During the last presidential elections in the United States, the American people resoundingly rejected the proposal of an economic policy aimed at taking the breath out of a recovering economy through fiscal contraction. Of course the politicians never take the people’s views seriously. The same strategy has been brought to the table, but this time it’s no longer a proposition, it’s rather an imposition. That’s what sequestration accomplishes. As recent data indicate, the U.S. economy was beginning to register signs of positive effects of the stimulus packages implemented during the recession — rising housing prices, improving investor and consumer confidence and private spending, and, of course, strong gains by financial conglomerates. Those positive developments are, to a large extent, a result of the use of expansionary fiscal policy and monetary policy to support domestic demand.
Following the intense debate on the fiscal deficit during the U.S. presidential campaign, fiscal consolidation continues to dominate discussions in policy circles and academia. The large fiscal deficit in the U.S. and sovereign debt woes in the eurozone are used by proponents of the ‘small government’ mantra as a means to advance the belief that fiscal consolidation is the only way to bring the economy back to sustained growth and full employment. While the arguments are not new, the current circumstances of a global recession and a slow recovery in the U.S. make it somehow easier for proponents of this school of thought to fool the public into believing that tying the hands of the government is the only road to salvation.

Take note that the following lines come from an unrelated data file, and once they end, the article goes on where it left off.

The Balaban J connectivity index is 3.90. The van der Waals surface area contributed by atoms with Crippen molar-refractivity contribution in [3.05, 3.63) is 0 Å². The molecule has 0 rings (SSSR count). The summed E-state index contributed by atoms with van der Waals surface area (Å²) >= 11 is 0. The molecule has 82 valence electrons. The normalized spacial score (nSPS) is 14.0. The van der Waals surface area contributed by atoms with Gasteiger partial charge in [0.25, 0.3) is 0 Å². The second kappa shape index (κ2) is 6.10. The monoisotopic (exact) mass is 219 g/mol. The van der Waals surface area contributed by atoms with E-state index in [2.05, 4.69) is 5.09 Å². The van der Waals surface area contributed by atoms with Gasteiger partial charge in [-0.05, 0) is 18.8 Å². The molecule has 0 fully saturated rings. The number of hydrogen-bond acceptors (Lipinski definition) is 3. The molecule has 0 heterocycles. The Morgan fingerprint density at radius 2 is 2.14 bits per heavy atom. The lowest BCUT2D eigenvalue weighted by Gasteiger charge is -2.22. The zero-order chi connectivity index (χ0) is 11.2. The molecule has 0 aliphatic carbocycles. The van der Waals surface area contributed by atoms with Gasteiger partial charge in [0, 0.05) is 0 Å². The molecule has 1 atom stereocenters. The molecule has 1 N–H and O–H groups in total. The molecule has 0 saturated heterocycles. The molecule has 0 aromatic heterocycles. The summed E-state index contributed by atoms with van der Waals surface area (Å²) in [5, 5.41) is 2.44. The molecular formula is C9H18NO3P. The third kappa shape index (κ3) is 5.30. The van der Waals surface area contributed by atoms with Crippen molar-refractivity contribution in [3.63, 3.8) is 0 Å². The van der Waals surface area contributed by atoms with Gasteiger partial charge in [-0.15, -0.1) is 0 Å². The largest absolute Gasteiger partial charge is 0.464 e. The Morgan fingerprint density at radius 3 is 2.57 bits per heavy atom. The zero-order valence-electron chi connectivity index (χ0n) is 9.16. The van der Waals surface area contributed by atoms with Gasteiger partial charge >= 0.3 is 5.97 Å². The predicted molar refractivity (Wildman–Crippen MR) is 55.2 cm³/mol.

The problem of unemployment has risen as the top emerging challenge in Africa today, especially in light of the critical role of the educated but unemployed youth in the revolution in North Africa year last. Unemployment is, however, a general problem, afflicting the working age population, educated or uneducated. The rising unemployment illustrates a failure the current policy frameworks to fully utilize the potential of African economies, including their financial resources. This note proposes policies that ought to be central to a national strategy to achieve full employment.
Léonce Ndikumana: Léonce is the Andrew Glyn Professor in the Department of Economics and Director of the Africa Policy Program at the Political Economy Research Institute, University of Massachusetts, Amherst. From 2008 – 2011, he was consecutively Director of Research and Director of Operational Policy at the African Development Bank, and from 2006-08 served as Chief of Macroeconomic Policy Analysis with the United Nations Economic Commission for Africa. His recent research includes the highly influential book Africa’s Odious Debt: How Foreign Loans and Capital Flight Bled a Continent, co-authored with Jim Boyce.